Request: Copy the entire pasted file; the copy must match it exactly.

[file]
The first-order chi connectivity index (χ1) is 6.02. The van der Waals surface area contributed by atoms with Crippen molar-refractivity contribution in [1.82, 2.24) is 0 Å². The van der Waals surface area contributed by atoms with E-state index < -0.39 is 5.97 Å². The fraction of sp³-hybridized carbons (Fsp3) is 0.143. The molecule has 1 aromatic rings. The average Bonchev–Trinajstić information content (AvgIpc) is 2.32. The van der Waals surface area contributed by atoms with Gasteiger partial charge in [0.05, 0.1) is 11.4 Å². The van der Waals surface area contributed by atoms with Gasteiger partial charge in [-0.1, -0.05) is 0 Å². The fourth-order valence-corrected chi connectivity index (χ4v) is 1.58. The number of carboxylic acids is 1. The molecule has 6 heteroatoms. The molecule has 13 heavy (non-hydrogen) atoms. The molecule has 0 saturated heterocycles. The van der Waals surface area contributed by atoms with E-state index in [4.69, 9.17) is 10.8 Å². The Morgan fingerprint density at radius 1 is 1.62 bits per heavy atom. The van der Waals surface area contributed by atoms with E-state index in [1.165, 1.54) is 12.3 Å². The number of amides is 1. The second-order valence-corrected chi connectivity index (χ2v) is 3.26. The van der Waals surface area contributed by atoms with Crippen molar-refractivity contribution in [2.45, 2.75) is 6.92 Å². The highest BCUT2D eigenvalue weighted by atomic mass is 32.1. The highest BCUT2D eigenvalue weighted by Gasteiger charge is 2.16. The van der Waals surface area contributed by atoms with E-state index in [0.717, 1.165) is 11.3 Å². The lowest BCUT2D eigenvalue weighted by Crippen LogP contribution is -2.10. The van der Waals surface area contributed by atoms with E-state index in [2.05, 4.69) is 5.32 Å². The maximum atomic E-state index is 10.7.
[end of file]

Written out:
The first-order chi connectivity index (χ1) is 6.02. The van der Waals surface area contributed by atoms with Crippen molar-refractivity contribution in [1.82, 2.24) is 0 Å². The van der Waals surface area contributed by atoms with E-state index < -0.39 is 5.97 Å². The fraction of sp³-hybridized carbons (Fsp3) is 0.143. The molecule has 1 aromatic rings. The average Bonchev–Trinajstić information content (AvgIpc) is 2.32. The van der Waals surface area contributed by atoms with Gasteiger partial charge in [0.05, 0.1) is 11.4 Å². The van der Waals surface area contributed by atoms with Gasteiger partial charge in [-0.1, -0.05) is 0 Å². The fourth-order valence-corrected chi connectivity index (χ4v) is 1.58. The number of carboxylic acids is 1. The molecule has 6 heteroatoms. The molecule has 13 heavy (non-hydrogen) atoms. The molecule has 0 saturated heterocycles. The van der Waals surface area contributed by atoms with E-state index in [4.69, 9.17) is 10.8 Å². The Morgan fingerprint density at radius 1 is 1.62 bits per heavy atom. The van der Waals surface area contributed by atoms with E-state index in [1.165, 1.54) is 12.3 Å². The number of amides is 1. The second-order valence-corrected chi connectivity index (χ2v) is 3.26. The van der Waals surface area contributed by atoms with Crippen molar-refractivity contribution in [2.45, 2.75) is 6.92 Å². The highest BCUT2D eigenvalue weighted by atomic mass is 32.1. The highest BCUT2D eigenvalue weighted by Gasteiger charge is 2.16. The van der Waals surface area contributed by atoms with E-state index in [0.717, 1.165) is 11.3 Å². The lowest BCUT2D eigenvalue weighted by Crippen LogP contribution is -2.10. The van der Waals surface area contributed by atoms with E-state index in [2.05, 4.69) is 5.32 Å². The maximum atomic E-state index is 10.7.